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Offers of Leniency

Jun 16, 2017
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Offers of Leniency

At a recent conference, two well-known labor arbitrators answered audience questions on settlement offers/talks:

Settlement Talks are not Admissible An audience member explained what happened in a case. At step 3, the parties negotiated a last chance agreement, but the grievant refused to accept it. He told the union advocate:  I’d rather take my chances in arbitration.

The union acceded and took the case to arbitration. At the hearing, the union advocate wanted to let the arbitrator know:  1.  The company was willing to take him back at step 3. The LCA settlement is proof of that.  2.  No matter what you think about this case, the union should, at the least, get conditional reinstatement (an arbitrator-imposed LCA).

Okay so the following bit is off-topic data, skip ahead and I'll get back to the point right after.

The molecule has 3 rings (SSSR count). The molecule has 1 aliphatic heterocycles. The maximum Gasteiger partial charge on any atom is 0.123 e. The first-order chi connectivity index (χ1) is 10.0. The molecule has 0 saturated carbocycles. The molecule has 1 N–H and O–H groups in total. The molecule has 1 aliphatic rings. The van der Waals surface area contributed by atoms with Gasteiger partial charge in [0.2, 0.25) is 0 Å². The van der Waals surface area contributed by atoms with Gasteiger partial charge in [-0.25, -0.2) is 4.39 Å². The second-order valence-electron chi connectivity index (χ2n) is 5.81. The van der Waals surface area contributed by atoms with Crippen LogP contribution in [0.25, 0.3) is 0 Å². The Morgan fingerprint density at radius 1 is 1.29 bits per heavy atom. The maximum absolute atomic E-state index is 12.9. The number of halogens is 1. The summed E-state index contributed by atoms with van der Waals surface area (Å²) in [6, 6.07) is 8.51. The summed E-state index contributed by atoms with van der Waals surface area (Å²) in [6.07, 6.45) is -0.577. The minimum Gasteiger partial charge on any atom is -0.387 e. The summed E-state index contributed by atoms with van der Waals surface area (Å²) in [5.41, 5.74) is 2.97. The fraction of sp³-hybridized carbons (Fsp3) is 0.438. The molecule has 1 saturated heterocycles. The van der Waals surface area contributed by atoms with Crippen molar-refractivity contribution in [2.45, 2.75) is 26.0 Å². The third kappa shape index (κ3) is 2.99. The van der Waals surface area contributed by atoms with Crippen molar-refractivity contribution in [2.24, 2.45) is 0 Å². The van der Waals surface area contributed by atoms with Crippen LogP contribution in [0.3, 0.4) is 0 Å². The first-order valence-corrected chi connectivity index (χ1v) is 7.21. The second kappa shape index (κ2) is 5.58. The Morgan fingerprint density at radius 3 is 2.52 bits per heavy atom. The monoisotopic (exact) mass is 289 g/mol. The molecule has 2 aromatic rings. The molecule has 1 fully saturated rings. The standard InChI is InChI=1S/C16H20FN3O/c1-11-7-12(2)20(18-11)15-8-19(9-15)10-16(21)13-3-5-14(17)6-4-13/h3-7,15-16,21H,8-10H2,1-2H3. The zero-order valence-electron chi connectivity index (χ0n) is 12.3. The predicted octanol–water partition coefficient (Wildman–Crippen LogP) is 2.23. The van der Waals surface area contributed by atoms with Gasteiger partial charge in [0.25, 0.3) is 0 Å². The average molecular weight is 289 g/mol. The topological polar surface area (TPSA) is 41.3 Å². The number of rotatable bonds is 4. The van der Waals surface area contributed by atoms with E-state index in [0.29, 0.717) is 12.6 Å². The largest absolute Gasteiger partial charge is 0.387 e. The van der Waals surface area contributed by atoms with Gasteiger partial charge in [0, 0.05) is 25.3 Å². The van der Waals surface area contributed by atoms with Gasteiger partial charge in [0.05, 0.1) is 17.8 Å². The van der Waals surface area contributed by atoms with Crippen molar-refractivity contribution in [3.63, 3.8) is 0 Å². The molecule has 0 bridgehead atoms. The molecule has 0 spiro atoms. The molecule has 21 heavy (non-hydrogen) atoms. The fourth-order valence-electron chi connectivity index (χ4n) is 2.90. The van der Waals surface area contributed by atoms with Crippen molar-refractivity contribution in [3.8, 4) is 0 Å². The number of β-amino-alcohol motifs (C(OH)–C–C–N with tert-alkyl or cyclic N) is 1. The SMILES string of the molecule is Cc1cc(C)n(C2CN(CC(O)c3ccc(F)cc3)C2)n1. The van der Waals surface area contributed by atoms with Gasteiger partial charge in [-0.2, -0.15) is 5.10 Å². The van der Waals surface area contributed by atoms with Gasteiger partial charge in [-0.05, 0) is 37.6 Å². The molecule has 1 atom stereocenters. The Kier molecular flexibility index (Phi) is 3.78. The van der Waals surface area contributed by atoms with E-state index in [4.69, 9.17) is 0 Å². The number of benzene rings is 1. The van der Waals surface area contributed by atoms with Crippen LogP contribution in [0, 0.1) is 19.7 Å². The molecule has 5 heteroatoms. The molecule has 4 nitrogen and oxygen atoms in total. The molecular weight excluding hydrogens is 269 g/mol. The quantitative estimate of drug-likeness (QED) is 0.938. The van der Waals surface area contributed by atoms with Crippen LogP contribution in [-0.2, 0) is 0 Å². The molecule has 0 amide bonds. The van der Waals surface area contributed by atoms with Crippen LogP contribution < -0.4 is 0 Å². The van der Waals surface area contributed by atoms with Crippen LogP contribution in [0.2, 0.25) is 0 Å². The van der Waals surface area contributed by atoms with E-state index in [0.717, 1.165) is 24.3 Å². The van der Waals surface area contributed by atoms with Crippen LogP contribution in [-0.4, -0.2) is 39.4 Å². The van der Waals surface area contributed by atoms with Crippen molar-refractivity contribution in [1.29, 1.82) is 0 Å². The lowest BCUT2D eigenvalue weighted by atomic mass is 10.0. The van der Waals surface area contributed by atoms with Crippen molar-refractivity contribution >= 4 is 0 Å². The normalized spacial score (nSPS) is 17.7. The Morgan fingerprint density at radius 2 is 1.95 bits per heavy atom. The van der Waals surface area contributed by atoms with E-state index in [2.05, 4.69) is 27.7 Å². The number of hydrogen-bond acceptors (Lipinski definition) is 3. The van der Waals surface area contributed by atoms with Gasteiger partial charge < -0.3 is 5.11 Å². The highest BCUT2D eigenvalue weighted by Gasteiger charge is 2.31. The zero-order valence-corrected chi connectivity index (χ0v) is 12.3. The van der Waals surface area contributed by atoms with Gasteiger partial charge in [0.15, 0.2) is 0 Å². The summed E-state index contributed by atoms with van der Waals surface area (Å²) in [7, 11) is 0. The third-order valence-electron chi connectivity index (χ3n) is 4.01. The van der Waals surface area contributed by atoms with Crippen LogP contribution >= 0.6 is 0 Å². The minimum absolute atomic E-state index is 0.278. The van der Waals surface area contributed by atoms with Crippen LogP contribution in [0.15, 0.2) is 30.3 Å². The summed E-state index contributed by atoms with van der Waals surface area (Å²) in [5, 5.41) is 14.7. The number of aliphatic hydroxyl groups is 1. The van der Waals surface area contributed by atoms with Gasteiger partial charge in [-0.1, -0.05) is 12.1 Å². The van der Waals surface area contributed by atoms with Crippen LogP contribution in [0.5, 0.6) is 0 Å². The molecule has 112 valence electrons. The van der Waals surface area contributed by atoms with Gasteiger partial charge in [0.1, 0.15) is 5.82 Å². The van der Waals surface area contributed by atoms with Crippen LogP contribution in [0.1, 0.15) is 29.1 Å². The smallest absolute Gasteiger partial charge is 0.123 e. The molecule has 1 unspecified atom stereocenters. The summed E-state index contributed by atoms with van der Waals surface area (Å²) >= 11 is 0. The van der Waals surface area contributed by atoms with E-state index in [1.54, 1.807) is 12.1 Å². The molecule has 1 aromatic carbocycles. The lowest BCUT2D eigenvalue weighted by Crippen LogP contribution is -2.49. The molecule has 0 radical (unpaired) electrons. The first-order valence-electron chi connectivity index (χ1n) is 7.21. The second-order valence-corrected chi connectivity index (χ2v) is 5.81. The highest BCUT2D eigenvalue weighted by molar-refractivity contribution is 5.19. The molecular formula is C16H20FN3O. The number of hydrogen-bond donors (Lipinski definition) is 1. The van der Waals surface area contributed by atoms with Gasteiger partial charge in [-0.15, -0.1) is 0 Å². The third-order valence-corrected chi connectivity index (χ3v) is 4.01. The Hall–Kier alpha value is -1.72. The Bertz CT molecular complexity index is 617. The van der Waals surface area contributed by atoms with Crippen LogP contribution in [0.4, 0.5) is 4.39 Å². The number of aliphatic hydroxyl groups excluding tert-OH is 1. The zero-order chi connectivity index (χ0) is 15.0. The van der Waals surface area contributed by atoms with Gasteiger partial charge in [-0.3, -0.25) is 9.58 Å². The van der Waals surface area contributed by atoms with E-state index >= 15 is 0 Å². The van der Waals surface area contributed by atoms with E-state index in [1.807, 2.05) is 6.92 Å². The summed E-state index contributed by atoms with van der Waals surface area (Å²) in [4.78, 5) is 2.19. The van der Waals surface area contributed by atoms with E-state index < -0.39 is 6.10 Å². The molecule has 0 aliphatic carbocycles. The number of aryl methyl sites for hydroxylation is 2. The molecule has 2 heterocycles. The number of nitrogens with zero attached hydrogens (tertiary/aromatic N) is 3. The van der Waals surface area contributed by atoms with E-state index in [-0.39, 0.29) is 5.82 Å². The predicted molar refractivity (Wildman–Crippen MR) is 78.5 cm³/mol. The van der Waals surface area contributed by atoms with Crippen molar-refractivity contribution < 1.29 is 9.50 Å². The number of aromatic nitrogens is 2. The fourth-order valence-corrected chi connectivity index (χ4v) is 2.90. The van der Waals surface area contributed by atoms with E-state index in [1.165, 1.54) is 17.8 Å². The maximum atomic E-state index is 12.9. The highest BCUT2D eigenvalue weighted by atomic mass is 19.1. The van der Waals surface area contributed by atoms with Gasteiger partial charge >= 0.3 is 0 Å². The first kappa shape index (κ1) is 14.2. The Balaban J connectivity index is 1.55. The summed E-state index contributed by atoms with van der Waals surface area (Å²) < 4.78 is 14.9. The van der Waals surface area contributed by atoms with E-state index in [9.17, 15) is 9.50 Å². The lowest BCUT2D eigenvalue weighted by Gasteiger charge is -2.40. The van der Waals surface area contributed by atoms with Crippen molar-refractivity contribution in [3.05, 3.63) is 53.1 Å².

Answer:  Both arbitrators will not take this argument into account. Nor will they accept evidence about the settlement talks. And if it does come up, they will not consider it when they decide the case.

There are sound policy reasons for this. No one would engage in settlement talks if they knew their statements or positions would become evidence before the decision-maker. Similarly, it is doubtful that management would ever offer a compromise if they knew it would become evidence or used against them by the other side.

As can be seen from the responses, offers of leniency, if rejected, typically cannot be used as evidence in arbitration. It is important to remember not to reject an offer of leniency thinking that you are guaranteed to get no less than the offer in arbitration. Once rejected, all bets are off.